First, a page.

During a campaign speech in 2012 President Obama stated “If you’ve got a business, you didn’t build that. Somebody else made that happen.” (Jacobson, 2012, Para. 4). You can watch the excerpt from the speech here: 



Contrast this with Presidents Trump’s pro-business policies: http://nypost.com/2017/01/25/stock-market-soars-amid-trumps-pro-business-moves/


What is the government’s role in building businesses and creating jobs?

Obama’s business policies were considered anti-business. His policies made it harder for small business to thrive because of his support for big labor unions (Barreto 2015). On the contrary, President Trump’s policies are considered pro-business.  Trump has met with business executives to discuss cutbacks on taxes and regulations in order to “jump-start” the economy. Trump has also extracted the US from a trade agreement with Pacific Rim countries, vowed to begin re-conferring NAFTA, and has restarted two pipeline initiatives that would bring thousands of jobs back to the United States (Moore 2017).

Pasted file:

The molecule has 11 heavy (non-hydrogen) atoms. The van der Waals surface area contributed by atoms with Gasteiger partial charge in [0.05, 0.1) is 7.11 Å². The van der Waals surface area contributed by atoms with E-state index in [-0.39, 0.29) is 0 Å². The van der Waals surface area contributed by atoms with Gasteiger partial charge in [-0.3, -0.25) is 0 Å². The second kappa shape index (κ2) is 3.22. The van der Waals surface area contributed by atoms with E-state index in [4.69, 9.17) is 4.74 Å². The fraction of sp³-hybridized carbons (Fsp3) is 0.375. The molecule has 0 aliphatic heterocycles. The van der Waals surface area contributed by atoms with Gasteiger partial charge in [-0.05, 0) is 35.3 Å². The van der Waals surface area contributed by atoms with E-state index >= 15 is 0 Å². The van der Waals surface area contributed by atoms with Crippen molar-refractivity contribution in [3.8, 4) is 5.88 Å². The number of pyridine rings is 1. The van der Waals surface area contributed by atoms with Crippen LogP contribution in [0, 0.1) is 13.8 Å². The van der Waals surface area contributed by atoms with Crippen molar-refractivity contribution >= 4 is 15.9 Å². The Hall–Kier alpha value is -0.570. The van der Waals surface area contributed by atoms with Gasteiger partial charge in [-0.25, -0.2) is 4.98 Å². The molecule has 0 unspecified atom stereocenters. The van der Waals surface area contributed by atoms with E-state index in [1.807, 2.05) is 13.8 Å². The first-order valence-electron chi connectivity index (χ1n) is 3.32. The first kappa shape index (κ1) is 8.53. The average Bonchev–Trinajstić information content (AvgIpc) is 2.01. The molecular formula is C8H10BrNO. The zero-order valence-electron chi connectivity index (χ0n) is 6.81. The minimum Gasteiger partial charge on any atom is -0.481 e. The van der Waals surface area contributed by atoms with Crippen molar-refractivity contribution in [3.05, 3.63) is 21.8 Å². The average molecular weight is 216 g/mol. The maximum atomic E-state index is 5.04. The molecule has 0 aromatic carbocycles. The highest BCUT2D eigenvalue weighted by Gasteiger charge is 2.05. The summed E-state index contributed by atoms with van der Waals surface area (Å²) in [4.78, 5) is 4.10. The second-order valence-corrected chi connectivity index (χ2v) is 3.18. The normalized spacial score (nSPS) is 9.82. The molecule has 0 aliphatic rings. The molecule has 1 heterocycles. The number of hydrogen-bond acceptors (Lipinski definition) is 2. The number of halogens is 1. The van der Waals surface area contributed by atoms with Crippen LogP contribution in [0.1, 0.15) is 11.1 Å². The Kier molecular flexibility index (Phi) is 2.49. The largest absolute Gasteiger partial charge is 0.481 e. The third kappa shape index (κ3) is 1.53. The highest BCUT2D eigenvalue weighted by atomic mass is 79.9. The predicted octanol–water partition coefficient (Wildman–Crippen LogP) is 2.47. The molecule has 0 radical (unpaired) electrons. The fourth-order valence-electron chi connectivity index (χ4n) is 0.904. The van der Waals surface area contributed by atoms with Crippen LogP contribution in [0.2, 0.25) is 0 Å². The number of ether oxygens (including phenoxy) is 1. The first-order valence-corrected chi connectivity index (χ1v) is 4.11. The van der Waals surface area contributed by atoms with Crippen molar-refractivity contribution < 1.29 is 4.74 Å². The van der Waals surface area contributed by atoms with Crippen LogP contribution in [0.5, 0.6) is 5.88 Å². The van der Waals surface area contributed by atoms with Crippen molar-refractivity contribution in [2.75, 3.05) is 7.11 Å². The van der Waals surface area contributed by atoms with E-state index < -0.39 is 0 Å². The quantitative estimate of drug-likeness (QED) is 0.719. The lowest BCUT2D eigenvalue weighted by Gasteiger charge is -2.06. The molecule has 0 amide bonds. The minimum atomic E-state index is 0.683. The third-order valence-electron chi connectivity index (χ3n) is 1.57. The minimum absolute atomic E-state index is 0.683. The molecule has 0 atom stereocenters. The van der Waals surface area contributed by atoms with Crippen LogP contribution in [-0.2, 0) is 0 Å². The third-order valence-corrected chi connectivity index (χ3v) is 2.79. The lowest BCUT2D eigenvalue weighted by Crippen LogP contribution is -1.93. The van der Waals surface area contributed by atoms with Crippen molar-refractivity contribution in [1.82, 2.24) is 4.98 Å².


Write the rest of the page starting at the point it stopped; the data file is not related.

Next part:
The government exercises its authority through permission, contract enforcement, consumer protection, employee protection, environmental protection, taxation, and investor protection. Most businesses need to register with a state government to operate.  This purpose of a registration is to outline the monetary responsibility of the owners of the companies. The registration further permits the government to supervise companies to implement its other purposes in the business world. Furthermore, the government enforces contracts between other businesses. The government also provides protection of the customer or consumer when the business breaches a warranty, harms the consumer in some way, and ensures proper labeling of appropriate products. Additionally, agencies, provided by the government, ensure employment protection. The government also has the authority to tax all types of businesses and mandates that companies make financial information public (Greechie 2017).